Howard Davidson, a senior criminology student at West Virginia University from Wheeling, is the third recipient of the Esther L. Crane Endowed Scholarship created in 2012 to supplement federal benefits for student veterans.
“It’s really helpful to veterans in particular to cover extra expenses that the GI Bill does not,” said Davidson, who entered the U.S. Army’s delayed entry program while still in high school, serving five years on active duty after graduation.
“Having a part time job along with school is stressful enough, but getting awarded this scholarship definitely helps with relieving some of the stress,” said Davidson, who will receive close to $1,000 to be used during his final year of college. After graduation, Davidson hopes to ultimately become a Pennsylvania State Trooper.
Davidson is the third recipient of the scholarship, funded by WVU alumnus Robert Crane and his wife, Sharon. The two pledged $100,000 in Robert’s mother’s honor to support student veterans at WVU beyond the GI Bill. Crane credits his mother, Esther Crane, a schoolteacher in Jefferson County from Uvilla, West Virginia, with his successful transition from the military into higher education.
Robert Crane spent nine years in the active Army and Army Reserve and attended college on the GI Bill. He created the scholarship to give back and help the more than 800 student veterans and their dependents enrolled at WVU achieve their goals. The scholarship is awarded to students who are West Virginia natives, and a preference is given to disabled student veterans.
Davidson says the transition from military to civilian life is ongoing. He would like to organize a program that the University could use to better assist veteran needs in the classroom by educating faculty on how to enhance their curriculum.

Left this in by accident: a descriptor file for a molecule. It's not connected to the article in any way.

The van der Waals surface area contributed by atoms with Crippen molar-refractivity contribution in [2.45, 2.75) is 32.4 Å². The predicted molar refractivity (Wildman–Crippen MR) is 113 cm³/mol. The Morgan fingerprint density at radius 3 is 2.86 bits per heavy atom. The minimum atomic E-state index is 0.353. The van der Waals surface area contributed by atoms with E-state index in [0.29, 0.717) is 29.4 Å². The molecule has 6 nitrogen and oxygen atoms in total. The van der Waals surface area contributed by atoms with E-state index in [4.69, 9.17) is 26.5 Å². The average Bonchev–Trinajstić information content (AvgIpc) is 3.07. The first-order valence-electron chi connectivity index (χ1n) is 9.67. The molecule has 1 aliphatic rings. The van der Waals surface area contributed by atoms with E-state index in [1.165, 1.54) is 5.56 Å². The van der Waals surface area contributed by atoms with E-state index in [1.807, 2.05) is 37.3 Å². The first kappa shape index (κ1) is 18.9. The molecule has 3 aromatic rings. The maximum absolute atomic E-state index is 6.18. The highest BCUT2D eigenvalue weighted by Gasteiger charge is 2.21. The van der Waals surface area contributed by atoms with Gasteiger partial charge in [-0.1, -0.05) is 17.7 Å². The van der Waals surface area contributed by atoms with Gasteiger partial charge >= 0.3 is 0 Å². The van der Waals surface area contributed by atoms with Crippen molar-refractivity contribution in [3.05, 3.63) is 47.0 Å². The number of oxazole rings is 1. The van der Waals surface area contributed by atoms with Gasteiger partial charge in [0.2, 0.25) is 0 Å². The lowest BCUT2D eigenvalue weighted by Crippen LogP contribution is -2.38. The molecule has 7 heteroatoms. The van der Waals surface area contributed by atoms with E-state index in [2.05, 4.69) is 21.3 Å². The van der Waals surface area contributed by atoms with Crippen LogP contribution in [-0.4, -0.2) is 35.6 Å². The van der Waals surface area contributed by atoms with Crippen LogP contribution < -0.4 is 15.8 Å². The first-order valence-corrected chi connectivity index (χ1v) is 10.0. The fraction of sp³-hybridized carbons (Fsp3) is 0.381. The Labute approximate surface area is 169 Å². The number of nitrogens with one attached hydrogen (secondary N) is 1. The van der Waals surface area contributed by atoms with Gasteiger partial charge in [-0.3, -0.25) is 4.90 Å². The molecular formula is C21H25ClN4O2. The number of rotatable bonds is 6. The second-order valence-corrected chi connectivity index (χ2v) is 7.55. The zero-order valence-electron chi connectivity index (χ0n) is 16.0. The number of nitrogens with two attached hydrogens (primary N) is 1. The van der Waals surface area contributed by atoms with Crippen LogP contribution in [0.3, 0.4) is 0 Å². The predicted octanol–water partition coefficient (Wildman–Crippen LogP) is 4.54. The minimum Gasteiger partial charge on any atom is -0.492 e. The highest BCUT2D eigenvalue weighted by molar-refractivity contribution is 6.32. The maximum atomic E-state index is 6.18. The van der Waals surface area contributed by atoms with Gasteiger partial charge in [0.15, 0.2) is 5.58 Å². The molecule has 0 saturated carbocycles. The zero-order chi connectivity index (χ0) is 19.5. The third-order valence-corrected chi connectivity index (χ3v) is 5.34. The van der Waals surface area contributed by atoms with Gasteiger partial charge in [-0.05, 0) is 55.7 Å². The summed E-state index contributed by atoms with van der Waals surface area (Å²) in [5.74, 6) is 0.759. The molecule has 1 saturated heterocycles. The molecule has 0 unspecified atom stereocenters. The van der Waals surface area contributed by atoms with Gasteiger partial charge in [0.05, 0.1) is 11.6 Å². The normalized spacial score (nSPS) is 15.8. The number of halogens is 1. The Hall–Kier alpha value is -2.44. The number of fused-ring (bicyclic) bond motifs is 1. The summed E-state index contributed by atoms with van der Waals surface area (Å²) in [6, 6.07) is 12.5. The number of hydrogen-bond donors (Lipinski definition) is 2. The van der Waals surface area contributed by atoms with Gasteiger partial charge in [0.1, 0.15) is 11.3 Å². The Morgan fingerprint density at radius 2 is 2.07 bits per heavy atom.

Jerry McCarthy, director of WVU Veteran Affairs, said the scholarship highlights the importance of helping the University’s student veterans work toward their goals and achieve their dreams.
“We are immensely grateful for Robert and Sharon Crane’s generous donation to WVU’s student veterans,” he said. “Their financial support helps veterans like Howard who has worked so hard toward in achieving his academic goals and dreams of graduating from WVU a reality.”
The endowment was created through the WVU Foundation in conjunction with A State of Minds: The Campaign for West Virginia University. The $1 billion comprehensive campaign runs through December 2016.
To learn more about giving to WVU’s veteran students, visit http://sadevelopment.wvu.edu or make a donation to the WVU Veterans Fund online at http://mountaineerconnection.com/GivetoStudentAffairs.
CONTACT: Jerry McCarthy; WVU Veterans Affairs
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